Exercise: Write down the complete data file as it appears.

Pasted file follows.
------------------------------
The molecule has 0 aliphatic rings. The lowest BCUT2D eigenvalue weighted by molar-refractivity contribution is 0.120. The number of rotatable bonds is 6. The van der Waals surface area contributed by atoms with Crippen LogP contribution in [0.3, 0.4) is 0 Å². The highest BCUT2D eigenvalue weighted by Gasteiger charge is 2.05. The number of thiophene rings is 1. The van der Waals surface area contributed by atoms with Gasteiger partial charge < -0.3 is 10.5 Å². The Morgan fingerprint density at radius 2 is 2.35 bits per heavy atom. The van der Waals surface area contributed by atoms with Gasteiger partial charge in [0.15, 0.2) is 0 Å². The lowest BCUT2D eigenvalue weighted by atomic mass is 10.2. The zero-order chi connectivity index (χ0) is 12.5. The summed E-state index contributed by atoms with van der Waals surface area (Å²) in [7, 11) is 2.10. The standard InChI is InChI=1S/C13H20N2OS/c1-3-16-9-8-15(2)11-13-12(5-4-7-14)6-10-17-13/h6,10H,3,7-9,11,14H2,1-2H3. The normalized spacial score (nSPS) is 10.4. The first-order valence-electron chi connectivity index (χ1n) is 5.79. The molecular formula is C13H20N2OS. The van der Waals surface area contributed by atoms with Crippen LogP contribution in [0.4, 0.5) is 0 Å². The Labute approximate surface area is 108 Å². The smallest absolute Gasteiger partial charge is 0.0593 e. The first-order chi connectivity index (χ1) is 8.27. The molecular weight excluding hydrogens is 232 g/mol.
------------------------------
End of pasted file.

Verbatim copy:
The molecule has 0 aliphatic rings. The lowest BCUT2D eigenvalue weighted by molar-refractivity contribution is 0.120. The number of rotatable bonds is 6. The van der Waals surface area contributed by atoms with Crippen LogP contribution in [0.3, 0.4) is 0 Å². The highest BCUT2D eigenvalue weighted by Gasteiger charge is 2.05. The number of thiophene rings is 1. The van der Waals surface area contributed by atoms with Gasteiger partial charge < -0.3 is 10.5 Å². The Morgan fingerprint density at radius 2 is 2.35 bits per heavy atom. The van der Waals surface area contributed by atoms with Gasteiger partial charge in [0.15, 0.2) is 0 Å². The lowest BCUT2D eigenvalue weighted by atomic mass is 10.2. The zero-order chi connectivity index (χ0) is 12.5. The summed E-state index contributed by atoms with van der Waals surface area (Å²) in [7, 11) is 2.10. The standard InChI is InChI=1S/C13H20N2OS/c1-3-16-9-8-15(2)11-13-12(5-4-7-14)6-10-17-13/h6,10H,3,7-9,11,14H2,1-2H3. The normalized spacial score (nSPS) is 10.4. The first-order valence-electron chi connectivity index (χ1n) is 5.79. The molecular formula is C13H20N2OS. The van der Waals surface area contributed by atoms with Crippen LogP contribution in [0.4, 0.5) is 0 Å². The Labute approximate surface area is 108 Å². The smallest absolute Gasteiger partial charge is 0.0593 e. The first-order chi connectivity index (χ1) is 8.27. The molecular weight excluding hydrogens is 232 g/mol.